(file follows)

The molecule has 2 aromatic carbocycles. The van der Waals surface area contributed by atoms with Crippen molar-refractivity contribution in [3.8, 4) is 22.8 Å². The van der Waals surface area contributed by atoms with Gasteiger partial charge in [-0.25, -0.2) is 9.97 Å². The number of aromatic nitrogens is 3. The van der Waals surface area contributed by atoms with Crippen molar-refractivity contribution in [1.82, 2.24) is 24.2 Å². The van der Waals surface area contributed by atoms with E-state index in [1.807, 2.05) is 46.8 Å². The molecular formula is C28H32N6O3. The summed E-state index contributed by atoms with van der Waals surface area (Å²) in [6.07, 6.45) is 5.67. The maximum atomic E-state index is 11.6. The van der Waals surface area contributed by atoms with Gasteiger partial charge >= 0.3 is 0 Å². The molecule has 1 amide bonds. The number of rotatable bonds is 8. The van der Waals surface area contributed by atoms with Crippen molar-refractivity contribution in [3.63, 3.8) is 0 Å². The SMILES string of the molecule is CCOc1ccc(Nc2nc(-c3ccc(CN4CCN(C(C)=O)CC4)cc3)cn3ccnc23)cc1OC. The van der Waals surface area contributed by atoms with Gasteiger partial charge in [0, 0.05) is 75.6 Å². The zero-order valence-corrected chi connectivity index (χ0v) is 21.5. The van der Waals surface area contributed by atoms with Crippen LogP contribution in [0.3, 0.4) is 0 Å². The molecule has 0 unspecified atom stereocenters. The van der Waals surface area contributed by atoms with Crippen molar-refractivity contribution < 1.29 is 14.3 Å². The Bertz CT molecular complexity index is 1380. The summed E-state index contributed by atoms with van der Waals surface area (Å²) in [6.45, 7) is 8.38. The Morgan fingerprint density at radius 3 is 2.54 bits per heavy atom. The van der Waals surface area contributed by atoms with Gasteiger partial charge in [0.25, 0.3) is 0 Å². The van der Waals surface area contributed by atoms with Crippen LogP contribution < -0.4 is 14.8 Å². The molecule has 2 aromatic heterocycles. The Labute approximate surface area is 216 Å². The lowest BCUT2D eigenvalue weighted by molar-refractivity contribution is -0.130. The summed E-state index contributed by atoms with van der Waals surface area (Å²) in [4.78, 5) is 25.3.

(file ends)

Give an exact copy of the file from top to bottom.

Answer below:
The molecule has 2 aromatic carbocycles. The van der Waals surface area contributed by atoms with Crippen molar-refractivity contribution in [3.8, 4) is 22.8 Å². The van der Waals surface area contributed by atoms with Gasteiger partial charge in [-0.25, -0.2) is 9.97 Å². The number of aromatic nitrogens is 3. The van der Waals surface area contributed by atoms with Crippen molar-refractivity contribution in [1.82, 2.24) is 24.2 Å². The van der Waals surface area contributed by atoms with E-state index in [1.807, 2.05) is 46.8 Å². The molecular formula is C28H32N6O3. The summed E-state index contributed by atoms with van der Waals surface area (Å²) in [6.07, 6.45) is 5.67. The maximum atomic E-state index is 11.6. The van der Waals surface area contributed by atoms with Gasteiger partial charge >= 0.3 is 0 Å². The molecule has 1 amide bonds. The number of rotatable bonds is 8. The van der Waals surface area contributed by atoms with Crippen molar-refractivity contribution in [3.63, 3.8) is 0 Å². The SMILES string of the molecule is CCOc1ccc(Nc2nc(-c3ccc(CN4CCN(C(C)=O)CC4)cc3)cn3ccnc23)cc1OC. The van der Waals surface area contributed by atoms with Gasteiger partial charge in [0, 0.05) is 75.6 Å². The zero-order valence-corrected chi connectivity index (χ0v) is 21.5. The van der Waals surface area contributed by atoms with Crippen LogP contribution in [0.3, 0.4) is 0 Å². The molecule has 0 unspecified atom stereocenters. The van der Waals surface area contributed by atoms with Crippen molar-refractivity contribution < 1.29 is 14.3 Å². The Bertz CT molecular complexity index is 1380. The summed E-state index contributed by atoms with van der Waals surface area (Å²) in [6.45, 7) is 8.38. The Morgan fingerprint density at radius 3 is 2.54 bits per heavy atom. The van der Waals surface area contributed by atoms with Gasteiger partial charge in [0.25, 0.3) is 0 Å². The van der Waals surface area contributed by atoms with Crippen LogP contribution < -0.4 is 14.8 Å². The molecule has 2 aromatic heterocycles. The Labute approximate surface area is 216 Å². The lowest BCUT2D eigenvalue weighted by molar-refractivity contribution is -0.130. The summed E-state index contributed by atoms with van der Waals surface area (Å²) in [4.78, 5) is 25.3.